CHICAGO (AP) — Marcus Stroman is getting used to Major League Baseball’s new pitch clock. And it’s no small deal for the right-hander.
“It’s tough, this pitch clock. It’s a big adjustment,” he said.
Stroman committed baseball’s first regular-season pitch-clock violation in the third inning of the Chicago Cubs‘ 4-0 victory over Milwaukee on Thursday on opening day.
Stroman took a long look at rookie Brice Turang leading off second base with no outs and Christian Yelich batting at Wrigley Field. Just as Stroman turned his attention back to Yelich, plate umpire Ron Kulpa called the violation. Kulpa pointed to his wrist in announcing the call, and the automatic ball made it a 2-2 count against Yelich. Stroman didn’t argue.
“You got to be looking at the clock. You’re trying to worry about the pitch. You’re trying to worry about the guys on base. You’re trying to worry about your grip,” Stroman said. “There’s so many things going on now.
“So it definitely adds another layer to the game that’s tough, to be honest with you. It’s definitely not easy to be a pitcher out there and to feel rushed at times.”
Several more violations followed on the first day of regular-season games since MLB introduced a slate of rules changes this season — including a clock for a sport that famously existed for decades without any timers.
Boston Red Sox star slugger Rafael Devers earned an unpleasant spot in the league’s record books as the first batter to strike out via violation. Devers was looking down and kicking debris off his cleats in the eighth inning when Lance Barksdale signaled a violation that resulted in strike three.
“There’s no excuse,” Boston manager Alex Cora said. “They know the rules.”
J.D. Davis of the San Francisco Giants became the first hitter called for a pitch-clock violation in any count during the ninth inning of a game at Yankee Stadium.
Meanwhile in Washington, Atlanta Braves reliever Collin McHugh put his arms out wide after being called for a violation by umpire Dan Bellino in the eighth inning against Washington. That put batter Jeimer Candelario ahead 1-0, and McHugh followed with three more balls — a three-pitch walk, essentially.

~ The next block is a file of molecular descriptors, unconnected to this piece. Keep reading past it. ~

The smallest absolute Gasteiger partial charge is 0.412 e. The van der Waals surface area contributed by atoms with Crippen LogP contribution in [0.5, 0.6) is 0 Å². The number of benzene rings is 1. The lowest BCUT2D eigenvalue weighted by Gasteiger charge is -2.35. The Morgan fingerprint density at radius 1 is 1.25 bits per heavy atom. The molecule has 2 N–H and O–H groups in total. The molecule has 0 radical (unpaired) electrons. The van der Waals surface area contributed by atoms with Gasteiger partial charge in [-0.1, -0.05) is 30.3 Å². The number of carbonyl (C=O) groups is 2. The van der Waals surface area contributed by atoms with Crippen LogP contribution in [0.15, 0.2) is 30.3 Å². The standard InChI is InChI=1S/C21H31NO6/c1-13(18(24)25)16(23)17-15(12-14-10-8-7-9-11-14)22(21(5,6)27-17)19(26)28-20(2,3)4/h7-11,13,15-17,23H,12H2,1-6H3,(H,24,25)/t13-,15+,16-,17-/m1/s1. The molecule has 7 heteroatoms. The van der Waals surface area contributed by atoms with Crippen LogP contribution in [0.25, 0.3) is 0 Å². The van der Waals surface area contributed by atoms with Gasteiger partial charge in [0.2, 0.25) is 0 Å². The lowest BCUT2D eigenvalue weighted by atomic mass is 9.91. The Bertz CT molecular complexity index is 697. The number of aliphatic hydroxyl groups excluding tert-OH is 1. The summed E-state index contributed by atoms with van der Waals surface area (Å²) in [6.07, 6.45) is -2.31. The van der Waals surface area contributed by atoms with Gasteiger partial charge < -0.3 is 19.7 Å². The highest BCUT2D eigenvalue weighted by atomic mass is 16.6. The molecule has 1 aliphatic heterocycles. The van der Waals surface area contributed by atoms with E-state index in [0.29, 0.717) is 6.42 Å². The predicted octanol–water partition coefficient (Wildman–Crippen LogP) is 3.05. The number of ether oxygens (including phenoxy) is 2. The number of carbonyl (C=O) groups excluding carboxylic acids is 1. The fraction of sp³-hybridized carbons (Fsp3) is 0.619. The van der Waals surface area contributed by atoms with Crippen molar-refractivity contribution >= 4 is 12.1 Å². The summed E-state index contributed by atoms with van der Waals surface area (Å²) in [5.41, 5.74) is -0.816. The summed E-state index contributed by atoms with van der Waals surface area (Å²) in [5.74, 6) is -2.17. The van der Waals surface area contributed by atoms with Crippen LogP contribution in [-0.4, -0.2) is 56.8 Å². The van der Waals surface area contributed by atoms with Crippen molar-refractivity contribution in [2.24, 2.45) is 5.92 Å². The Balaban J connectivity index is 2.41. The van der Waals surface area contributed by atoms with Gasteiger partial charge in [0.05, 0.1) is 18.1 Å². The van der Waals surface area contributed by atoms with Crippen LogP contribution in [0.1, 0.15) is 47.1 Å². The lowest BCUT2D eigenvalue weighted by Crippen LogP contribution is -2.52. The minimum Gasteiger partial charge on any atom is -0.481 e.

“I didn’t even realize it happened, quite honestly,” Atlanta manager Brian Snitker said. “It’s going to happen.”
The opening day rollout was mostly smooth, but a few issues arose in Miami.
In the fifth inning, New York Mets ace Max Scherzer stared down the Marlins’ Bryan De La Cruz until the clock hit zero. De La Cruz began shouting “Ball! Ball! Ball!” — as in, call an automatic ball. But plate umpire Larry Vanover thought the hitter was calling for a timeout. Scherzer escaped without the automatic ball and later induced a popup from De la Cruz.
The next inning, Vanover angered Mets All-Star Jeff McNeil with a violation he did call. McNeil was waiting for baserunner Pete Alonso to retreat to first after a foul ball when Vanover dinged him for an automatic strike. That prompted an argument with McNeil and Mets manager Buck Showalter, who seemed irritated that the pitch clock began before Alonso returned to first.
It worked out for McNeil — he grounded an RBI single a few pitches later.
“I love the pace,” Scherzer said. “I don’t like the clock. I’ll double down on that. I think the umpire should have discretion to turn the clock off.”
MLB introduced the pitch clock this season to speed the pace of play. Players have 30 seconds to resume play between batters. Between pitches, pitchers have 15 seconds with nobody on and 20 seconds if there is a baserunner. Batters must be in the box and alert to the pitcher with at least eight seconds on the clock.
When a pitcher fails to throw a pitch in time, the penalty is an automatic ball. When a batter isn’t ready in time, it’s an automatic strike.
San Diego Padres star Manny Machado committed the first pitch-clock violation during spring training. Players were overwhelmingly encouraged by the new rules rollout during the preseason, when the average time of games fell 26 minutes to 2 hours, 35 minutes over the first three weeks.
Other changes this year include bigger bases to improve player safety, plus limits on infield shifts and pitcher disengagements to encourage more action.